nmtdonor210.3.17

 

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ME's Dr. Ryu to Lead NASA EPSCoR Grant

Mechanical Engineering's Dr. Ryu to Lead NASA EPSCoR Grant
Ryu to develop autonomous structural composites for next-generation unmanned aircraft systems

 

Dr. Don Ryu, Mechanical EngineeringSOCORRO, N.M. -- Dr. Donghyeon Ryu, Mechanical Engineering assistant professor, is leading a multi-university NASA EPSCoR grant to develop autonomous structural composites for next-generation unmanned aircraft systems.


In this proposed study, PIs will devise autonomous structural composites capable of self-powered delamination detection in FRP composites and harvesting energy.


The autonomous composites will be fabricated by embedding multifunctional thin films into structural FRP composites. The multifunctional thin films will be designed to perform self-powered strain sensing as well as energy conversion of ambient vibration to electrical energy.


Research objective is three-fold. First, the copper-doped zinc sulfide (ZnS:Cu)/poly(3-hexylthionphene) (P3HT)-based multilayered thin films will be designed and optimized through theoretical and experimental studies. ML light emission of the ZnS:Cu-based layer and the photoactive P3HT-based layer will judiciously designed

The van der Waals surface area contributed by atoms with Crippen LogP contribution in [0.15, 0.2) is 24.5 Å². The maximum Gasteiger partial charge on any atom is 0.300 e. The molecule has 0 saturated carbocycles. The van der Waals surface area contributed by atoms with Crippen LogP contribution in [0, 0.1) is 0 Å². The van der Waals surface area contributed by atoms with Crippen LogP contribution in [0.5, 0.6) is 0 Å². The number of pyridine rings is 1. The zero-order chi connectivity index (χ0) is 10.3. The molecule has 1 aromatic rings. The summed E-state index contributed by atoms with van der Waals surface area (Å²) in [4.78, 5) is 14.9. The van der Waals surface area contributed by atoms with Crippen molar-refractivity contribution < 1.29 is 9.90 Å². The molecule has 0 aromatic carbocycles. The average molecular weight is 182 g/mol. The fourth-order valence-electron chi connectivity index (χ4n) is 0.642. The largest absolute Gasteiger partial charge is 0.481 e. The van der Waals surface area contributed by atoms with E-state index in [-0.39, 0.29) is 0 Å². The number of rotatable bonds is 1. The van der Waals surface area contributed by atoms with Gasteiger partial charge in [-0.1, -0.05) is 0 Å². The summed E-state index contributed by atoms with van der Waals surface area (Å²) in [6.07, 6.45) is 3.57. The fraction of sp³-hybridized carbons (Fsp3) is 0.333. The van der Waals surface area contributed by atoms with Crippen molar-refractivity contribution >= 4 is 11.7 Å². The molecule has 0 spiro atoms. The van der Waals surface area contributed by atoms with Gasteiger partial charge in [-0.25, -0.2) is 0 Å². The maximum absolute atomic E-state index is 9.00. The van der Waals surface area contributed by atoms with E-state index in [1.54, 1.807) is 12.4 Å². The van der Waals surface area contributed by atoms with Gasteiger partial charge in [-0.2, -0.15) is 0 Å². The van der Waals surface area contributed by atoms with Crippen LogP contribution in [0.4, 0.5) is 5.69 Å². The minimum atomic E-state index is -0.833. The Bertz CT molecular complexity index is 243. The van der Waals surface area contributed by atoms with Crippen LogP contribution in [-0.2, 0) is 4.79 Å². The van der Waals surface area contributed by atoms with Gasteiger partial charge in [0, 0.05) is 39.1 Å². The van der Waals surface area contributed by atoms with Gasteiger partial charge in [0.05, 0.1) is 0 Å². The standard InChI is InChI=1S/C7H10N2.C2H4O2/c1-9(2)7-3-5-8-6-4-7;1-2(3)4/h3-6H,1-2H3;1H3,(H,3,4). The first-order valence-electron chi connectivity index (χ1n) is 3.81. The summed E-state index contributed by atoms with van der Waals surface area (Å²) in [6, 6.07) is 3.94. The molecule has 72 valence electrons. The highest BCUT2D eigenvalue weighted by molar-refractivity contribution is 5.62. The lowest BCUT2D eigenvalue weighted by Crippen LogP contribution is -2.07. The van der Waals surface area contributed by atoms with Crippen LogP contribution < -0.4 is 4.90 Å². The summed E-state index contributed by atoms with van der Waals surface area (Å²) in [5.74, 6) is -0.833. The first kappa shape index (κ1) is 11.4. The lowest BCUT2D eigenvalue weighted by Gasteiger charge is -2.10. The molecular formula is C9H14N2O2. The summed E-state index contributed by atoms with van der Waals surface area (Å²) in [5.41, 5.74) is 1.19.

to exhibit multifunctional capability. The material and geometric design of the multilayered thin films will be optimized through in-depth studies for enhancing sensing capability, energy conversion efficiency, and micro-/nano-mechanical performance.


Second, autonomous structural composites will be fabricated by embedding the designed ZnS:Cu/P3HT-based thin films into FRP composites. Multifunctional capabilities (i.e., self-powered delamination detection and energy harvesting) of the autonomous structural composites will be validated under space environmental effects (e.g., thermal gradients, space radiations, and blast, among some others).


Last, Aerostructures Test Wing (ATW) will be fabricated using the developed autonomous structural composites to be tested at Flight Loads Lab (FLL) at NASA Armstrong Flight Research Center (AFRC) using Ground Vibration Test (GVT) setup. The autonomous delamination detection capability of the autonomous ATW will be validated through vibration-based SHM framework (e.g., natural frequency shift and mode shape changes) in mid-range vibrational loadings. Furthermore, energy harvesting capability of the autonomous ATW will be validated under ambient vibrations. Space environmental effects will be studied on the performance of the autonomous ATW in the state-of-the-art facilities at FLL at NASA AFRC.

 

-NMT-